By Linda Boes, Sinte Gleska University GED Tutor
Over its 50-year history, the Adult Basic Education (ABE) Department at Sinte Gleska University (SGU) has been fortunate to have a dedicated staff. Our director, Sherman “Jim” Marshall, II, has led this important work for nearly 15 years.
While Jim started his tenure as director of the ABE department in 2008, his family’s connection to SGU dates back to the early days when SGU was a college. Jim’s father, Sherman Marshall, Sr. was the first graduate from Sinte Gleska College to receive a bachelor’s degree in human services in 1980. Sherman Sr. began law school at the University of South Dakota (USD) in 1981 and graduated in 1984; he then returned to SGU as vice president until his appointment as Chief Judge of the Rosebud Sioux Tribal Court in 1986.
As a senior in high school, Jim took speech communications and general psychology courses at SGU to get a jump start on college. Jim followed in his father’s footsteps and attended USD, triple majoring in political science, psychology, and American Indian studies. This unique combination of majors allowed Jim to examine social issues with an interdisciplinary approach. The USD psychology department invited Jim to serve on the conference planning committee for Building Bridges, which brings American Indian high school students to the USD campus with the goal of building a bridge between their traditions and higher education to encourage them to pursue a higher education. The conference includes speakers and presentations that encourage students to persist in their education goals.
Jim’s senior year of college culminated in a research project titled Native American Educational Success: An Examination of Problems that Exist Early in Education that focused on the impact that issues of intergenerational trauma, cultural discontinuity, differences in values, and fundamental differences in views of knowledge have on Native American school students. Jim presented his research project at IdeaFest and the Building Bridges Conference. In May 2008, Jim graduated with a Bachelor of Arts degree cum laude.
In November 2008, Jim became the director of the Adult Basic Education department at SGU. He was prepared to step into a position of this magnitude. Since he assumed leadership of the department, the GED program has gone through many changes. In 2013, Jim guided the department’s transition to computer-based GED testing in preparation for the new 2014 GED test series. He also implemented computer-based TABE testing, educational software, and a database to track GED student enrollment. With each new change, Jim took the time to train each tutor on the new technology. When the department began receiving funding through the American Indian College Fund to support its GED programming, Jim sought to get input from each tutor on their needs and ideas for new initiatives.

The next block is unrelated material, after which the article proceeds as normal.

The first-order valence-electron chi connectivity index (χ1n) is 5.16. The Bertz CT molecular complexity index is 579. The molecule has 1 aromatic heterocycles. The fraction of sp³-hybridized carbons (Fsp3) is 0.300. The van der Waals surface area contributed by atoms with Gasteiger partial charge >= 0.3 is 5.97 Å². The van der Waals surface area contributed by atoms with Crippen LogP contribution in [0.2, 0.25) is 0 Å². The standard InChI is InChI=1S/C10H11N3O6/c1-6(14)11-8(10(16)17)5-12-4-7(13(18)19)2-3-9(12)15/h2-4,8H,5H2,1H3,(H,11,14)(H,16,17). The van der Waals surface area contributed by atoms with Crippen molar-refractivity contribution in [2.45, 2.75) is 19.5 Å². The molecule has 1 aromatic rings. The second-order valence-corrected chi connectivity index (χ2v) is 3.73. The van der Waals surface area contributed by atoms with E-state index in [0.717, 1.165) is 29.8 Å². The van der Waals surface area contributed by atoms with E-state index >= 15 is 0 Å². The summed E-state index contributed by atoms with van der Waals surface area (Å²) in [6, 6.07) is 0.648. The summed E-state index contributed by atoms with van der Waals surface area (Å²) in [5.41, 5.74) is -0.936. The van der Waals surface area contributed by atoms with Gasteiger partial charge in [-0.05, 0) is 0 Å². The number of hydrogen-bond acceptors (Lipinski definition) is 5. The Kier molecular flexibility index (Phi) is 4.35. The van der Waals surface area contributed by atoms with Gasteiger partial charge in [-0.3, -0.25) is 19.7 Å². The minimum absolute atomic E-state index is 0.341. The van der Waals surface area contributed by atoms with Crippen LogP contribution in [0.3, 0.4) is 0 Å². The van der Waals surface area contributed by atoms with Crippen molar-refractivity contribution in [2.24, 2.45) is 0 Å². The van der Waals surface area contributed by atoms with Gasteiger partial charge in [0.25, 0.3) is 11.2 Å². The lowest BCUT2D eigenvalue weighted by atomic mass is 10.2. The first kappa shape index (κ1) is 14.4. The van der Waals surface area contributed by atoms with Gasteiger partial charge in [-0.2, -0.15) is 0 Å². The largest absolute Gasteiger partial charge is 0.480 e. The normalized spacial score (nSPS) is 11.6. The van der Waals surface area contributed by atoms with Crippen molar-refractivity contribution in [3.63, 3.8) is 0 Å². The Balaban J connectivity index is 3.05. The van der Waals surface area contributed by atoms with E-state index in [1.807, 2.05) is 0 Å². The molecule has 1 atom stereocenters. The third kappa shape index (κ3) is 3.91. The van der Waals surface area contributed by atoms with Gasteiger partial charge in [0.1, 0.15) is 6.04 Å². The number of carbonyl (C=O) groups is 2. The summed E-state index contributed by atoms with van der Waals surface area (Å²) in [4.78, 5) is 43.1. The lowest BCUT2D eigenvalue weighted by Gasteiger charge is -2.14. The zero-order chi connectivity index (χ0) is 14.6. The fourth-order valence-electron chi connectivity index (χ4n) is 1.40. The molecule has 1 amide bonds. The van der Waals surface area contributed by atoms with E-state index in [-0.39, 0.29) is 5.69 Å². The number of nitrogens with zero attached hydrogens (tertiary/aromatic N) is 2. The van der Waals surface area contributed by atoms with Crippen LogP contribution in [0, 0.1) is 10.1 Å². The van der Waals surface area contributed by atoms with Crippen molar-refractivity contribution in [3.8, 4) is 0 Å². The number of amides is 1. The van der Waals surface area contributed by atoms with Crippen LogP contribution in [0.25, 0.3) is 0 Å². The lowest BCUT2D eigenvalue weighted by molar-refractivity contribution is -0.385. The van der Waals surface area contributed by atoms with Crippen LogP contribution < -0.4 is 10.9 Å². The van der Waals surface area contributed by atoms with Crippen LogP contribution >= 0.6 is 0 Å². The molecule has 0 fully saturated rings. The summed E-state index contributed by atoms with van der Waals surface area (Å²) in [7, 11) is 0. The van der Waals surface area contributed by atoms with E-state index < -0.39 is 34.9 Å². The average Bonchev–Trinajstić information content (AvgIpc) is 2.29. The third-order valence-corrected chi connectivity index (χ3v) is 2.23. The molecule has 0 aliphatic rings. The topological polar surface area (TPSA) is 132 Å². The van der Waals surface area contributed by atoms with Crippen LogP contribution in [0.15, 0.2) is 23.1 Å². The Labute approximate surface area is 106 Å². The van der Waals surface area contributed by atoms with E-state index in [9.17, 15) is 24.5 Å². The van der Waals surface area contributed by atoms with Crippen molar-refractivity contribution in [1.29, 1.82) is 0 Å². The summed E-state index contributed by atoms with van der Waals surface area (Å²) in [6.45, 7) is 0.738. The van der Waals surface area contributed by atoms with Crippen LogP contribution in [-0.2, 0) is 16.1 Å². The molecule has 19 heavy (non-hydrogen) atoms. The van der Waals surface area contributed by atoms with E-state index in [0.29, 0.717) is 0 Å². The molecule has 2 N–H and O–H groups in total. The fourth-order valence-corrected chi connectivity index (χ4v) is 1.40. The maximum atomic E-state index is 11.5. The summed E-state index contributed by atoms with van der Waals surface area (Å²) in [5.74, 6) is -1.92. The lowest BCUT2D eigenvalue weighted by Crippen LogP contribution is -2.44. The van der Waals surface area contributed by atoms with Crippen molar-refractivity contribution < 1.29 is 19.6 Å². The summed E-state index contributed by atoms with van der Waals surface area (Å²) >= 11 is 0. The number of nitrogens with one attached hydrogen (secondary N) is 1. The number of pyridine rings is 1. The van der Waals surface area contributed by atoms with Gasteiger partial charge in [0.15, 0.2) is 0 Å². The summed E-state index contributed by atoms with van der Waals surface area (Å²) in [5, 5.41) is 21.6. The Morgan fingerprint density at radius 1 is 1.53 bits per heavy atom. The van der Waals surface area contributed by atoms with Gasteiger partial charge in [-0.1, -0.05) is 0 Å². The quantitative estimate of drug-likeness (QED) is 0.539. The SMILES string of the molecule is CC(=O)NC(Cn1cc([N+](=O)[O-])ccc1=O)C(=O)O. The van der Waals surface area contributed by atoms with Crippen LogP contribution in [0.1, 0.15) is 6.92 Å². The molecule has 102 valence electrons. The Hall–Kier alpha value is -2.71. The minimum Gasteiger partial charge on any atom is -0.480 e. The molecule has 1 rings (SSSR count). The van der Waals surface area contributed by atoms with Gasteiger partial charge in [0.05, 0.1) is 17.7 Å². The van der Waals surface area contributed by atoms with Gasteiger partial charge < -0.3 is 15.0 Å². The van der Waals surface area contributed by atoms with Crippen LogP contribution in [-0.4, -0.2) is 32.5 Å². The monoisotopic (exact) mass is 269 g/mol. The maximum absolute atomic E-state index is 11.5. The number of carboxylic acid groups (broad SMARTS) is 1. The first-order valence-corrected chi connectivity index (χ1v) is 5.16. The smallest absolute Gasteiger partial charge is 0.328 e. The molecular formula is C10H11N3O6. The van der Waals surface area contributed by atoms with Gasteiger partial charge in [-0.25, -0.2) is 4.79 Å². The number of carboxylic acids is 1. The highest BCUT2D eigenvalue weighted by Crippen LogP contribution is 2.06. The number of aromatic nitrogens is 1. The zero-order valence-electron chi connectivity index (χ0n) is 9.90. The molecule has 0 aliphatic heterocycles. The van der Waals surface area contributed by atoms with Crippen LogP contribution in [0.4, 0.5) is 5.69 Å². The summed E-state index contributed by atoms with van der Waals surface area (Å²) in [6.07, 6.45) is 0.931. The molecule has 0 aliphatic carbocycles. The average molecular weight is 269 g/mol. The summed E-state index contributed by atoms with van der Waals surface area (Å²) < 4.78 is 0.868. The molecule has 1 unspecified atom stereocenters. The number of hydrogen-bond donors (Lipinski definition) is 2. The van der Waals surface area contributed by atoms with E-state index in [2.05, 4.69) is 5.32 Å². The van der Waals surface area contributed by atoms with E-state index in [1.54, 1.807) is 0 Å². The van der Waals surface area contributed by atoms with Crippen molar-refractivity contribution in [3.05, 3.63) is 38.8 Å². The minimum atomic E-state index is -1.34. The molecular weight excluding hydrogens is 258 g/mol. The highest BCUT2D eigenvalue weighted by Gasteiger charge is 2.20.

“Jim is always looking ahead and adapting to new technology and ideas to better the program. His mind is never stagnant and that keeps all of us learning and evolving as well. Jim is sincere in helping students have the best GED experience so he is always ‘upping his game’ to meet any challenges that our students may have. He always focuses on what our GED students and staff need, and I really appreciate that. I think his best quality is his character. He is a good, positive person to work with,” says assistant GED examiner Denise One Star.
GED tutor Debbie Burnette says, “Jim has been a great aspiration for me as a tutor. He is always available when I need help with any problem. He is very understanding and empathetic to all of us. I have learned a lot from him, and I feel it has made me a better tutor. Under Jim’s leadership the ABE program has come a long way. He is always striving to move forward to meet student and community needs.”
Jim’s impact extends beyond the ABE department. Jim Green, co-director of the Institute for Indigenous Teaching at SGU says, “Along with his work as director of the ABE/GED program at SGU, we found out that Jim has developed key filming and editing skills. He surprised us by doing a video interview with one of the SGU GED students, then edited the video to create a very inspiring film. The university has successfully shown the film to community members and high school students who previously had not been sure if SGU had something for them. It didn’t take long for news of Jim’s video skills to spread around campus, either. This year he offered to help with SGU’s new teacher education concentration in Native Arts for elementary students. Jim has videoed presentations by traditional artists of Lakota doll-making and will soon be filming and editing key presentations on traditional Lakota porcupine quillwork. Quillwork is a highly prized art form among the Lakota, and Jim’s film work and editing will go a long way to help preserve and pass this art form on to the younger generation.”
We are so fortunate to have our director, Jim, as a part of our team. Jim has numerous leadership skills, including great vision, encouraging innovation, and he’s consistently fair and moves the program forward in a positive direction. His organizational skills have helped with productivity and his passion to help others shows through in all he does to help our students and the staff he works with.